Status: Read from May 1 to May 6, 2018
My rating: /5
Author: H. G. Wells
There are good scientist and there are great scientists, but Griffin is out on his own. A dazzling mind and a driving ambition have carried him to the very frontiers of modern science, and beyond into territory never before explored. For Griffin has pioneered a new field, the science of invisibility, and dedicated his life to the achievement of a single goal – that of becoming invisible himself.
With such a prize at stake, what sacrifice could be too great? What personal tie would not seem trivial; what ethical scruple not pale into insignificance? Through long, lonely days and nights Griffin has pursued his fantasy of invisibility, yet even as he attains his dreams, his nightmare begins…
With such a prize of power comes an unimagined prize out of the ordinary, out of society, out of life – can an invisible man be a man at all?
Whenever I wished for a superpower, I wished either for being able to fly or becoming invisible. But never thought about the drawbacks of such superpowers. But after reading this book I think I should re-consider my these wishes.
This is the story about Griffin. This guy has an extraordinary mind and was very much fascinated by light. This was the reason he opted for physics over medicine. His ambitions and the idea of the advantages he would have if he becomes invisible made him dedicate all his time and efforts to make a new invention in the field of science of invisibility. He becomes successful in making himself invisible. He was so ecstatic about the success and the benefits of his newly achieved superpower that he forgets about the hurdles he will have due to his this very superpower.
The story being in a place called Iping, where a stranger visits Mrs. Hall’s inn and rents a parlor room. The stranger seems mysterious and his identity is impossible to determine, as his face is covered in bandages, and he maintains a hostile resistance to Mrs. Hall’s enquiries. The description of the stranger gives an impression of a mummy wearing winter attire in chilly London weather. The stranger has a bad temper and there are many occasions where his outbreak of violence is mentioned.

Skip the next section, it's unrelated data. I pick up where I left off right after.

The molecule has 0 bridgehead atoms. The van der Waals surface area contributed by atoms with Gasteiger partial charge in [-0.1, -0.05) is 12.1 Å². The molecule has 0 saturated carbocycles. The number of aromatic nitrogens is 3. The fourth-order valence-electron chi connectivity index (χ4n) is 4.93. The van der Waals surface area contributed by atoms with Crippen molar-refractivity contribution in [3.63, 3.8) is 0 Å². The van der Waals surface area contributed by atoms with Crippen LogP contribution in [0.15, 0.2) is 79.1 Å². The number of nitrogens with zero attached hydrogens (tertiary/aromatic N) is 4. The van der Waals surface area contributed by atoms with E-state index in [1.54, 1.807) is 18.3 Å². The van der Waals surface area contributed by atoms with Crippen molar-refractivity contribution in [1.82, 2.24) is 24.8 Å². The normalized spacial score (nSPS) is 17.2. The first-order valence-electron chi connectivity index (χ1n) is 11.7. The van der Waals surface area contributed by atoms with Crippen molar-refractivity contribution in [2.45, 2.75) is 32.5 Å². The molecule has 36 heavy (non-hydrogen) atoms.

After all the invisible man is a human with human needs. He needs warm clothes to save himself from winter and food to survive. He cannot roam the streets naked always. Now Griffin desperately wants to complete his research and find a way out to become visible again. But he meets Dr. Kemp. His plan changes. He trusts Kemp and shares his plan to establish a reign of terror.
The story is divided into chapters which are easy to understand, and the narrative is good to keep the flow with rich English.
About the Author:
In 1866, (Herbert George) H.G. Wells was born to a working-class family in Kent, England. Young Wells received a spotty education, interrupted by several illnesses and family difficulties, and became a draper’s apprentice as a teenager. The headmaster of Midhurst Grammar School, where he had spent a year, arranged for him to return as an “usher,” or student teacher. Wells earned a government scholarship in 1884, to study biology under Thomas Henry Huxley at the Normal School of Science. Wells earned his bachelor of science and doctor of science degrees at the University of London. After marrying his cousin, Isabel, Wells began to supplement his teaching salary with short stories and freelance articles, then books, including The Time Machine (1895), The Island of Dr. Moreau (1896), The Invisible Man (1897), and The War of the Worlds (1898).
Wells created a mild scandal when he divorced his cousin to marry one of his best students, Amy Catherine Robbins. Although his second marriage was lasting and produced two sons, Wells was an unabashed advocate of free (as opposed to “indiscriminate”) love. He continued to openly have extra-marital liaisons, most famously with Margaret Sanger, and a ten-year relationship with the author Rebecca West, who had one of his two out-of-wedlock children. A one-time member of the Fabian Society, Wells sought active change. His 100 books included many novels, as well as nonfiction, such as A Modern Utopia (1905), The Outline of History (1920), A Short History of the World (1922), The Shape of Things to Come (1933), and The Work, Wealth and Happiness of Mankind (1932). One of his booklets was Crux Ansata, An Indictment of the Roman Catholic Church. Although Wells toyed briefly with the idea of a “divine will” in his book, God the Invisible King (1917), it was a temporary aberration. Wells used his international fame to promote his favorite causes, including the prevention of war, and was received by government officials around the world. He is best-remembered as an early writer of science fiction and futurism.
He was also an outspoken socialist. Wells and Jules Verne are each sometimes referred to as “The Fathers of Science Fiction”. D. 1946.
Note: The cover image, author image and author bio is taken from goodreads.